It will be harder to put into crimp terminals compared to stranded wire, might even break off when you try to crimp on a terminal

Thanks for the response, and for sharing your great work with the community!

Question on upright heights for the z-pillars. I'm going to be using 540mm lead screws from opensource - and it seems quite critical that I get the upright pillar length accurate.

The build guide shows 520mm for the 400mm lead screws, but the C-Bot Cut Calculator (https://mysterious-inlet-87122.herokuapp.com/) would have us cut those at 550mm for a 400mm lead screw.

For a 540 lead screw - the Cut Calc calls for a 590mm cut, but if I add 140mm to the guides' 520mm .. it would be 660mm.

I don't want to cut to long (or it seems my nozzles will be to high) .. or to short and lose build height.

Also - I'm going to be using E3D's chimera/cyclops hot ends, and they seem to be a bit shorter than the E3D v6.

I finally have all my pieces and ready to start cutting - but, I see this as a critical measurement.

Jul 18, 2016 - Modified Jul 18, 2016
beepbeep - in reply to goldentuna1200

The build guide is right for the 400mm lead screw. Add your difference onto the rail heights and get cutting, you will be fine.

With regards to the chimera - it depends how your carriage is laid out, you will want the positioning to be similar to that of the standard V6 to keep the heat away from the printed carriage. In doing this the nozzles should end up very close (within 10mm) of the V6 position. As the lead screws have approx 30mm extra when homed, you will still have 20mm or so to play with.

Good luck with your build!

thanks so much for your info

No worries, I'm about to start a similar build myself - 600mm lead screws with a chimera.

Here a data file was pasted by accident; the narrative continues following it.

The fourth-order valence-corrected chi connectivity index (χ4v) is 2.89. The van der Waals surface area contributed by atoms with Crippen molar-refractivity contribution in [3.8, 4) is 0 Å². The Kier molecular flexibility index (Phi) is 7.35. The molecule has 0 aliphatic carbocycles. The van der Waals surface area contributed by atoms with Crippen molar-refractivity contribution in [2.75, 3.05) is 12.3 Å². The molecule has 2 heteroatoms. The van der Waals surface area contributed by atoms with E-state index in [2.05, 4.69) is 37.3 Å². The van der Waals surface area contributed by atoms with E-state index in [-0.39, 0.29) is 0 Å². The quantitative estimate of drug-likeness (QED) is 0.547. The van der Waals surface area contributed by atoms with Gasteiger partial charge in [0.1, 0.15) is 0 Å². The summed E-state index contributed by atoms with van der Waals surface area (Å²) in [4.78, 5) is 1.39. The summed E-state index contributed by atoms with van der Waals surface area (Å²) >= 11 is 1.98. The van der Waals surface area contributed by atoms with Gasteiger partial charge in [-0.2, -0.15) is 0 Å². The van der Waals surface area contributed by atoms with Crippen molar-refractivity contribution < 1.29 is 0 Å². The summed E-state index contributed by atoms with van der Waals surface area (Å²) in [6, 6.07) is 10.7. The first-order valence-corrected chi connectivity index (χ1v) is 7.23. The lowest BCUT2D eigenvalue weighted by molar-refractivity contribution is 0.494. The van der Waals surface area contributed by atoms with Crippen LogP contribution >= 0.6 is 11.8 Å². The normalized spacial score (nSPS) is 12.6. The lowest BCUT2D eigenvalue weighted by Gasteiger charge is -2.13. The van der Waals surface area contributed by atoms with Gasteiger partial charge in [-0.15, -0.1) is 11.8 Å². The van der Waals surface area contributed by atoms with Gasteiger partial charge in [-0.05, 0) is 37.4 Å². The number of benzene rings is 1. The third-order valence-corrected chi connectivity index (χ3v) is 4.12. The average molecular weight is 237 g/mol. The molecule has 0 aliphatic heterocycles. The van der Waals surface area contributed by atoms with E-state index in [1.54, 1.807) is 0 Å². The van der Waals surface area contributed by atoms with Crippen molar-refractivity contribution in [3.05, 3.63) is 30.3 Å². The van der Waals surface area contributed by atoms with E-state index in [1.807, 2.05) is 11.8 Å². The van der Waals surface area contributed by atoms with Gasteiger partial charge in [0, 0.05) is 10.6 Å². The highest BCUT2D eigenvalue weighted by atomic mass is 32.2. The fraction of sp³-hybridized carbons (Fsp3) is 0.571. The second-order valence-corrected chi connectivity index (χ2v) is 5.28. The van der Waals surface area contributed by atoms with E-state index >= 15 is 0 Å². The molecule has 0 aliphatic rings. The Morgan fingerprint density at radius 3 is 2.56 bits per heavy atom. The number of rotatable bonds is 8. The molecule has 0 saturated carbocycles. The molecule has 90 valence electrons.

If you want to deviate from the build guide and you are concerned about getting heights just right you should model up the frame and parts in sketchup, autocad, etc and verify everything fits.

I don't really have access to software like those mentioned ... I guess I can try to do a wood model first.

sketchup is free and there is a sketchup model of the printer on the downloads page

ah... each time I've looked at sketchup I thought it was $695 .... I guess that's the Pro version - I just looked again and am downloading - thanks.

No way I'd recommend a program like that, free all the way!

I printed all parts from PetG 100% infill, 0.2 layer height, 4 top and bottom layers and 4 perimeters at 240 degrees print temperature. Mounting parts cracks when i screw to the frame!!! What happens? All parts must be reprint from ABS. Can you help me? What parameters use to print new parts from ABS? Sorry for my english.

Be sure to drill all holes out to the correct diameter before forcing screws through them as this can be a problem too.

Firstly, never print with 100% infill, its not needed, bad practice to use over 60% but I've used up to 90% without issue.

Secondly, you must be tightening things up very tightly if you are cracking PETG. Only part I managed to crack (mines all PETG 90%), was the rear plate for the belt holder. I've since replaced it since I'm using a different carriage but havent cracked that one though.

PETG is fine, just dont over tighten the bolts.

Jul 16, 2016 - Modified Jul 16, 2016

To anyone who's thinking about buying hammer nuts from banggood, I wouldn't. More than half of them were misshapen and you'd probably be better off with square nuts from mrmetric. I ended up paying $13 for maybe, maybe, 80 acceptable nuts, in which case it's better just go with Misumi T-nuts for the best quality.. Too bad they don't make the square nuts a little wider for better contact with the slots.